We would like to seek your collaboration to gather information on initiatives by local authorities that seek to capitalize the development potential of migrants. ‘Local authorities’ include all levels of government below the central government, including regions, provinces, districts and municipalities. This information will feed into a global mapping exercise that is currently being undertaken by the European Commission-UN Joint Migration and Development Initiative (JMDI) ( http://www.migration4development.org/ )
Of particular interest are ongoing initiatives in migrants’ regions of origin, that are implemented by partnerships of local authorities and domestic NGOs, international and diaspora NGOs, the private sector, and municipalities in the countries of residence of the migrants (e.g., city-to-city partnerships).
We are looking for a wide range of projects that could be connected to remittances, trade, protection of human rights, investment, philanthropy, skills and knowledge transfer, etc. Initiatives may aim at social and economic development in the migrant’s region of origin in the broader sense. Some projects may also affect the migrant community in their country of residence and their integration into the host society. For more information, please see the information below.
We invite you to share with us all information on such projects and initiatives in any country and region of the world. If possible, kindly provide us with contact information of the implementing organizations.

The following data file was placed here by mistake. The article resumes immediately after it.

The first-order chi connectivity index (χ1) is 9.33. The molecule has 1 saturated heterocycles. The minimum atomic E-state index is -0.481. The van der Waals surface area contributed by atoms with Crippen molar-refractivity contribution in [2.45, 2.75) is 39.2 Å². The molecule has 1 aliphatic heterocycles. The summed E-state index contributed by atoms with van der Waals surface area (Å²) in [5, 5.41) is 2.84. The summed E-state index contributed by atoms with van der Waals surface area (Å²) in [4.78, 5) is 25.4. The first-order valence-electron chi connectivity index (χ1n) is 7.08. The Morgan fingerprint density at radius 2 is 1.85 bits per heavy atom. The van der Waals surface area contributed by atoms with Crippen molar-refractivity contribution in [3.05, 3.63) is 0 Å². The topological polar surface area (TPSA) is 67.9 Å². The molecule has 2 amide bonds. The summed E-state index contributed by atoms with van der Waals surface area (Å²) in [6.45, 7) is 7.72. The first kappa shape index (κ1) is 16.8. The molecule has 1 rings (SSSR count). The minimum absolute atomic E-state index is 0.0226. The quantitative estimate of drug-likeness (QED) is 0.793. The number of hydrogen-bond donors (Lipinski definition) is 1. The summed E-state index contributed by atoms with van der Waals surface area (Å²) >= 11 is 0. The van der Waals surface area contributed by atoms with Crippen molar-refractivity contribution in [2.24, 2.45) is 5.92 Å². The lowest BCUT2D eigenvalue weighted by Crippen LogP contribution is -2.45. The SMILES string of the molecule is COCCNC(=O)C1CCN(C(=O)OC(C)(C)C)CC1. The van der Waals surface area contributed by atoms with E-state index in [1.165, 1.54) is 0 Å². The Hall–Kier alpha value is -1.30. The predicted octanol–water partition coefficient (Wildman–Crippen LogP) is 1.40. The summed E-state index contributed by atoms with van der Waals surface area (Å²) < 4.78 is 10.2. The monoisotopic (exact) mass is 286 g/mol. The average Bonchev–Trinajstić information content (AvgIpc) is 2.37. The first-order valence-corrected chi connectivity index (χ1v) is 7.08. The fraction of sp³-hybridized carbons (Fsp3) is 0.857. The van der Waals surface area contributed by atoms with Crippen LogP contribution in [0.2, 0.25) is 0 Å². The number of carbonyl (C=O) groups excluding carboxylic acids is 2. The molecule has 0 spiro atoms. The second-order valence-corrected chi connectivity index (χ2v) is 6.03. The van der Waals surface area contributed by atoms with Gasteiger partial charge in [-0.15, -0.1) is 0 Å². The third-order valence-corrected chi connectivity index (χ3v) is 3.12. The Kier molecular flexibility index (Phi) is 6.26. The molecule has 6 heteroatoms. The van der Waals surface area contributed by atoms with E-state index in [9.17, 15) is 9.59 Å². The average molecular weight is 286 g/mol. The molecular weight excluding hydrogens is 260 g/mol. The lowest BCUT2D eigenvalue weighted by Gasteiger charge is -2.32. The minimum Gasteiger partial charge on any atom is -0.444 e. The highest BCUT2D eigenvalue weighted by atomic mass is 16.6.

In addition, please feel free to send this call for information to your networks of researchers and practioners.
Please send your ideas, feedback and information at your earliest convenience to [log in to unmask]
We thank you very much for your highly appreciated support.
Daniel Naujoks, Ph.D.
EC-UN Joint Migration and Development Initiative (JMDI)
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Background information: Mapping Local Authorities’ Practices in the field of Migration and Development
It is increasingly recognized that local governments are critical to achieve development as their involvement contributes to stronger demand-based, rather than supply-based cooperation activities. Thus, many institutions—such as the EU, UNDP, ILO, OECD and the World Bank—have emphasized the important focus on local authorities for local development and local economic development (LED).
Research conducted and commissioned by the Joint Migration and Development Initiative (JMDI) has reached some interesting findings which have shown the centrality of the role of local authorities in the field of migration and development.
Several of such practices of civil society organizations and local authorities are synthesized in the JMDI handbook ‘Migration for Development: A Bottom-Up Approach’ and the JMDI report ‘From Migration to Development: Lessons Drawn from the Experience of Local Authorities’.
Some creative local authorities have put in place innovative projects, often in anticipation of national and international debates. The good practices identified by the JMDI show the importance of efficiently linking civil society initiatives with local development agendas in order to achieve sustainability and development impact. Successful local authorities’ interventions were found to be the results of strong partnerships with a range of stakeholders from the civil society, including the social partners and the private sector.